Adelaide, May 2003
The Educause conference was a good one. Even though there was almost no recognition that the Vocational Education and Training (VET) sector exists, the standard of presentations indicated that there has been an improved awareness of elearning issues among university teaching staff over the last three years (See my report on the Distance Education conference in 2000.)
The Adelaide Convention Centre was a superb venue, and so it should be as it was purpose built for such events. Facilities were wonderful, food, trade exhibition, and technical support were all near faultless.
The assortment of keynotes was perhaps a little on the admin and IT architecture side of things for me – I can never get enough of information about teaching and learning in e-environments. There were some standouts among the keynotes – notably Brian Hawkins, President of Educause, Michael Sice from Australian Community Broadcasters, and Darrell Williamson from Smart Technology.
I attended a couple of sessions on converting lectures to an online audio format. A noble enough goal, and these sessions were very well attended. Clearly university academics are keen to explore this option for catering to off campus students, but as Michael Fardon (University of WA) noted, this may not be the best way for academics to reconceptualise their teacher-centric methodologies.
Diane Oblinger (keynote speaker) from Microsoft gave a fine presentation that paraded much data (from Neil Howe and William Strauss in their 2000 book Millennials Rising) that supports Microsoft’s position as a provider of elearning solutions. She quoted studies revealing that US teenagers like working in teams, and are far more social learners than their parents’ generation. 94% of US teenagers use the Net for homework, 56% prefer using the Internet rather than the phone, and 75% regularly use Instant Messaging tools. (see related article on Turoring GenX)
“Without image, thinking is impossible.” (Aristotle) So quoted Michael Sankey from the University of Southern Queensland (USQ). His session focused on the fact that current university materials completely ignore the fact that anywhere between 30 and 50% of all students are visual learners. He cited the amazing statistic that in 2001 85% of all teaching materials from USQ did not have one picture! He contends that as modern day students are multiliterate academics need to take this into account when designing learning materials – a fact that I think most VET staff have already taken on board because of the different profile of the average VET student. Studies show that a large majority of students (74 – 85%) who had taken courses with multimedia learning materials found them easier to do, and spent less time completing the course.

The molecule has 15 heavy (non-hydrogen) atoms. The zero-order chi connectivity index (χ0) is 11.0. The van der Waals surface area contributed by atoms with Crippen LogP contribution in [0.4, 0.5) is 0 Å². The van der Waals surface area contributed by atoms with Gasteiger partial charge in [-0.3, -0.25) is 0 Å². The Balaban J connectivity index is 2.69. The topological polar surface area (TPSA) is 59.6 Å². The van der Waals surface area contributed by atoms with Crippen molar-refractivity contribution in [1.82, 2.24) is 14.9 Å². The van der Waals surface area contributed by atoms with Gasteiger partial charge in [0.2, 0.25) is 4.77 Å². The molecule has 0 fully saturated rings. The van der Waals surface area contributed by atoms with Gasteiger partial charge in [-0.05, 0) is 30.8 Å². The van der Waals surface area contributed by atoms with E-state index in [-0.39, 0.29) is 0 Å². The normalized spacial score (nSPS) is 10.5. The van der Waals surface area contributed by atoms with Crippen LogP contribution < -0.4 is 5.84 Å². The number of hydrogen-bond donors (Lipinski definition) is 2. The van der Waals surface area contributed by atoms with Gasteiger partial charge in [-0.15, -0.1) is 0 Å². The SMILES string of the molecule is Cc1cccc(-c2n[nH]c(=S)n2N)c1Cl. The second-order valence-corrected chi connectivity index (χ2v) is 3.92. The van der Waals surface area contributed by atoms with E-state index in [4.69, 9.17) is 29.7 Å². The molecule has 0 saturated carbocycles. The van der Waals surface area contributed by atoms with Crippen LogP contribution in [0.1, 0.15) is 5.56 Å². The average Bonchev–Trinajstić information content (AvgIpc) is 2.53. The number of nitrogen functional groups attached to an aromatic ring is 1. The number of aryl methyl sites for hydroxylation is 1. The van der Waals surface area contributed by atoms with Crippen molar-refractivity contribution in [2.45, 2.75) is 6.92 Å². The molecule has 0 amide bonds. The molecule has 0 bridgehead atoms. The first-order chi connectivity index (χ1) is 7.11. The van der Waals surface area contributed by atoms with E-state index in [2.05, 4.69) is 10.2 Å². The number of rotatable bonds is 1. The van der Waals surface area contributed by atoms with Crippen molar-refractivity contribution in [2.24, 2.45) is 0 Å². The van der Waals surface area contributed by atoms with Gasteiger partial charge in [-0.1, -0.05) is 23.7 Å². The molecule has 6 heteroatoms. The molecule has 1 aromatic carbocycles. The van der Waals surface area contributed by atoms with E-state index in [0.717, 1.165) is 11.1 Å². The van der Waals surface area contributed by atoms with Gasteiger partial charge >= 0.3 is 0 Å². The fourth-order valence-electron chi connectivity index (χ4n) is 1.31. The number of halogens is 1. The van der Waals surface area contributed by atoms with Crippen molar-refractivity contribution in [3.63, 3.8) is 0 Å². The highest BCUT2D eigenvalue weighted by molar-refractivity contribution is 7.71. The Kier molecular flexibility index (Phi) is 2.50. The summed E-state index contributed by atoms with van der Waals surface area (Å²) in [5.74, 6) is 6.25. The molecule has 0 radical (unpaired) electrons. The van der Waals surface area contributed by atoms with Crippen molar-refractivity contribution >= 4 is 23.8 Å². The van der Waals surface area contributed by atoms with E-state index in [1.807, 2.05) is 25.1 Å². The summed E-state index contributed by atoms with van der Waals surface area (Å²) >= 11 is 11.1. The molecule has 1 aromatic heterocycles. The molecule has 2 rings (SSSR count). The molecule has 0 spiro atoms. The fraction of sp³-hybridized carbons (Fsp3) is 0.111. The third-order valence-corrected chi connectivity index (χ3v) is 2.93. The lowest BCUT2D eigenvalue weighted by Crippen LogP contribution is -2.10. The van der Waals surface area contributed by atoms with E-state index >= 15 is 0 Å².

Les Burr from Charles Sturt University presented some interesting data from studies that analysed the nature and kind of communication in online student forums. The average ratio of messages read to the number of messages posted he said was 25 to 1. The number of posts per person decreases with an increase in the number of people in the forum (so increased ‘interaction’ does not necessarily promote more interaction!). His study also revealed that females, rural students, and mature age students are over represented in forum discussions.
The first keynote of day 3 was Brian Hawkins, Educause President, on The Transformed Academy. “Change,” he said, “is transformational and discontinuous – not incremental; desiring continuity in this environment is dysfunctional.” Course, credit hours, curriculum, community, and campus have all changed with the advent of a ‘disruptive technology’ (the Internet).
Keynote speaker David Sice from the Digital Delivery Network opened many eyes with examples of how community radio broadcasters are using satellite delivery, and how this model of broadcasting unhooks programs from timeslots. There were follow up workshops later in the morning that I couldn’t attend, but others' comments were very favourable. Clearly community radio could have a lead role in delivering digital educational programs if partnerships with existing institutions are forged.
One of the highlights of the conference for me was an illuminating session on the final morning of the conference involving a collection of live presenters from various points of the US. Steve Gilbert, and Jonathan Finkelstein from Learning Times were among the presenters and Alan Carrington chaired the session from on the ground at the conference. Steve introduced his notion of Low Threshold Applications (LTA’s), and its companion theory, personalizing pedagogy. They were webcast into the conference hall with the aid of a product called Ezedia.
As is often the case with this kind of presentation many sat in awe at the spectacle before them, but again comments heard later indicated that those who had been at this session had been moved by what they saw. Now it just remains for we true believers to convince others of the power and potential of this kind of presentation.
The conference concluded with an extraordinary number of giveaways - PDAs, mobile phone accessories, and software - and I was the lucky reciopient of a copy of ezedia's MX software. "A poorman's Director" someone said, and I'm sure that will kill some of my spare time when it arrives.
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